The Haitian Gothic: Between Demonisation and Celebration of the Haitian Revolution

5:00pm - 7:00pm / Thursday 11th February 2016 / Venue: The event will take place in the Walbank Room, 12-14 Abercromby Square Abercromby SQ (south)
Type: Seminar / Category: Research / Series: Centre for the Study of International Slavery
  • 0151 794 2653
  • Suitable for: Anyone who is interested in this topic, including members of the public, staff and students.
  • Admission: Admission is free.
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The seminar will be presented by Raphael Hoermann (Institute for Black Atlantic Research, University of Central Lancashire).

Raphael Hoermann holds a PhD in Comparative Literature from the University of Glasgow. He is currently Marie-Curie Fellow at the University of Central Lancashire where he is working with Prof. Alan Rice at the Institute for Black Atlantic Research. His research project is dealing with Gothic narratives of the Haitian Revolution. He is author of 'Writing the Revolution: German and English Radical Literature, 1819-1848/49' (2011) and co-editor (together with Gesa Mackenthun) of the essay collection 'Human Bondage in the Cultural Contact Zone: Transdisciplinary Perspectives on Slavery and Its Discourses' (2010). An article on the ‘Haitian Gothic’ has appeared electronically in 'Slavery & Abolition'. Dr Hoermann talks about his work below:

"The Haitian Revolution has posed severe challenges to the North Atlantic world. In a dual revolution, the black revolutionaries liberated the most profitable colony in the Caribbean, Saint-Domingue, from the shackles of both slavery and colonialism. At the heart of the Atlantic plantation economy, a black state emerged that was founded on the rejection of its ideological and economic pillars, among them slavery, racist terror, colonialism and white supremacy.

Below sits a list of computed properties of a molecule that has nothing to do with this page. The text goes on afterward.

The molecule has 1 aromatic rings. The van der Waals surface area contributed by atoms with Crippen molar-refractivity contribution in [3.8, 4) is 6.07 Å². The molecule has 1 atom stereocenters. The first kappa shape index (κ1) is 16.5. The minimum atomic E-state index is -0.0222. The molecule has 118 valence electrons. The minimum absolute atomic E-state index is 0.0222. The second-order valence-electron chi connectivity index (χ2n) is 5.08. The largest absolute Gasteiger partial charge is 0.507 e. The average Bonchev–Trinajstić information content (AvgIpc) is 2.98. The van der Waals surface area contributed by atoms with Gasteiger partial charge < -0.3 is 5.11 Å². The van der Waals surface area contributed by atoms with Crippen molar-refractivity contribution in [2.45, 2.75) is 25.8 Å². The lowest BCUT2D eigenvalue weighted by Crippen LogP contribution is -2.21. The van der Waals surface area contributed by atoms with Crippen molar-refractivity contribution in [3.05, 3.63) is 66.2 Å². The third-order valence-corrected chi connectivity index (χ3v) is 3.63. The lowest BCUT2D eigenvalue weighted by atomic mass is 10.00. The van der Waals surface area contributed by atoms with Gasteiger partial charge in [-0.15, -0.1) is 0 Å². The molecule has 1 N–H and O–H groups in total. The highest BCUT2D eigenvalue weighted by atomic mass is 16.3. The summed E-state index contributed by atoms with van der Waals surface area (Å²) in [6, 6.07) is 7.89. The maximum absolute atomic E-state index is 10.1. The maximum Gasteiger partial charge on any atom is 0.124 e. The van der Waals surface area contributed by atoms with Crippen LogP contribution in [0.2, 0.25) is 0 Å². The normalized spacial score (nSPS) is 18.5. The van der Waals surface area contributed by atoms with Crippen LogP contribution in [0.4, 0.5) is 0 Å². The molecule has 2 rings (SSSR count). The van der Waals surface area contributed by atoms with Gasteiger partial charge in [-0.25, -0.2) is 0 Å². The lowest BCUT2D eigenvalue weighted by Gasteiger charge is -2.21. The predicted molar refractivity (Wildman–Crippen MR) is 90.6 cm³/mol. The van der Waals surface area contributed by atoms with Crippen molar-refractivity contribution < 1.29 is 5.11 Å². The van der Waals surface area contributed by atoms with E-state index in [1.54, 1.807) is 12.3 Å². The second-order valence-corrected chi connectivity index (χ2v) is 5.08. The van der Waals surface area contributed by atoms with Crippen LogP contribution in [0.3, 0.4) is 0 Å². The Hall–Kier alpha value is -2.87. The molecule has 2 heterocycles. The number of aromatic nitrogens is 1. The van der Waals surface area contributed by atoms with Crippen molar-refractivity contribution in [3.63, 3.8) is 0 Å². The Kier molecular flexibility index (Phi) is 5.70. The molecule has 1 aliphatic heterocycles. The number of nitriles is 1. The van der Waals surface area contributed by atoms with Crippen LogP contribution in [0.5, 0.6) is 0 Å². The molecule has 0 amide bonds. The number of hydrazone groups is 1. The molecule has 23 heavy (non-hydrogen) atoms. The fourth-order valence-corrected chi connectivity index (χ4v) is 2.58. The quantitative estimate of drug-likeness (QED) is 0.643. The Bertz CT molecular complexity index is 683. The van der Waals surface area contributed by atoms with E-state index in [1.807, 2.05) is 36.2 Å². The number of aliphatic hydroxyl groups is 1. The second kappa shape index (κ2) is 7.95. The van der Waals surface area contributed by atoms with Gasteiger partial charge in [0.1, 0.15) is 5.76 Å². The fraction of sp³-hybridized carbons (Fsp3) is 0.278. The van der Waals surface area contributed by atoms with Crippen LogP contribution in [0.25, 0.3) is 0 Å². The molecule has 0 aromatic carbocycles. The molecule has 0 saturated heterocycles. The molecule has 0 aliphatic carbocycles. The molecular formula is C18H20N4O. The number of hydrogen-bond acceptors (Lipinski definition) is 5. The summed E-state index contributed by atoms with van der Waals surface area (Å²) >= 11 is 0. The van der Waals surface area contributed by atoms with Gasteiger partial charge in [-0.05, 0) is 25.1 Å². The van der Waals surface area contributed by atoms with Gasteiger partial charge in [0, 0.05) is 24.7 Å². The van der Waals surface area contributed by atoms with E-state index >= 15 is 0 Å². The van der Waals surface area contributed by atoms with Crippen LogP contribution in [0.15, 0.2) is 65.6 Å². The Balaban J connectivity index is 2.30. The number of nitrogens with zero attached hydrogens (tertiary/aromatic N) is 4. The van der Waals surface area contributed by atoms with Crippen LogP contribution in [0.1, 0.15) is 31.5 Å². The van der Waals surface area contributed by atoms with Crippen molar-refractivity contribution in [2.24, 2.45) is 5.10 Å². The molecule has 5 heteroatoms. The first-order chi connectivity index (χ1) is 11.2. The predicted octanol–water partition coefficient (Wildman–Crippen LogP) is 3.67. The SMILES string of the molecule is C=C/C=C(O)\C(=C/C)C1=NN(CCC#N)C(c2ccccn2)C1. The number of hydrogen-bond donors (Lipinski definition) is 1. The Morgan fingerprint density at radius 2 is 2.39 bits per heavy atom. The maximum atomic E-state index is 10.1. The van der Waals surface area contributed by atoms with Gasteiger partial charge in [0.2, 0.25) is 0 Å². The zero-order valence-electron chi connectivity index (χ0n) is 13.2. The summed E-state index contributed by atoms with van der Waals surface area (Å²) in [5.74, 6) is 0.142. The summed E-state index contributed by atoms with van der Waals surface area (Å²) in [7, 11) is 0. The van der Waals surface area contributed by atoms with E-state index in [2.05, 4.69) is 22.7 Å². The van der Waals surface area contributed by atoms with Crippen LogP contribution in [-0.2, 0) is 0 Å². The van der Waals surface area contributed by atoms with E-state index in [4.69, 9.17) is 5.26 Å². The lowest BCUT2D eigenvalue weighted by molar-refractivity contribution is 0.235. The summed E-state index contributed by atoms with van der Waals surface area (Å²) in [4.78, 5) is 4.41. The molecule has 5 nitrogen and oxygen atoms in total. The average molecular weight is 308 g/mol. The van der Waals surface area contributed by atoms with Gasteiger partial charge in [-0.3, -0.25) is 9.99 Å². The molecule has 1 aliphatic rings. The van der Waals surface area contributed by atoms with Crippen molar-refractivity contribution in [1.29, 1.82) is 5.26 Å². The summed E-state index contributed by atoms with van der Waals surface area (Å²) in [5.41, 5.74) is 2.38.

As I argue, from the onset of the Haitian Revolution tropes of horror and terror have been employed to ideologically combat and contain its fundamental threats. More powerfully than any rational arguments, these Gothic narratives have demonised Haiti and its revolutionaries, luridly painting it as ‘a very hell of horrors,’ as Frederick Douglass satirises their hyperboles. The majority of – what I have termed – the ‘Haitian Gothic’ employs this mode to demonise the Haitian Revolution and to affirm the hegemonic transatlantic order based on the hyper-exploitation of Africans.

However, there also existed a partisan, radical appropriation of the ‘hegemonic Gothic.’ Early Haitian writers and politicians (e.g. Dessalines, Baron de Vastey) turned it against their former colonisers and defended and celebrated Haiti’s radical act of self-emancipation and break with colonialism. Throughout the nineteenth and twentieth century Black Atlantic protagonists, such as British radical Robert Wedderburn, Frederick Douglass, African American author Langston Hughes, have employed the ‘radical Haitian Gothic’ to further write back to the demonising Haitian Gothic of Haiti’s detractors.

Yet, despite the valiant efforts of these radicals, little has changed in the North Atlantic’s default discourse on Haiti. It continues to employ the same tired horror tropes ad nauseam. Proponents of contemporary hegemonic Haitian Gothic rehash the colonialist ideologies of their forebears, as they keep on casting Haiti and Haitians ‘as manifestation of blackness in its worst form’ (Gina Athena Ulysse)."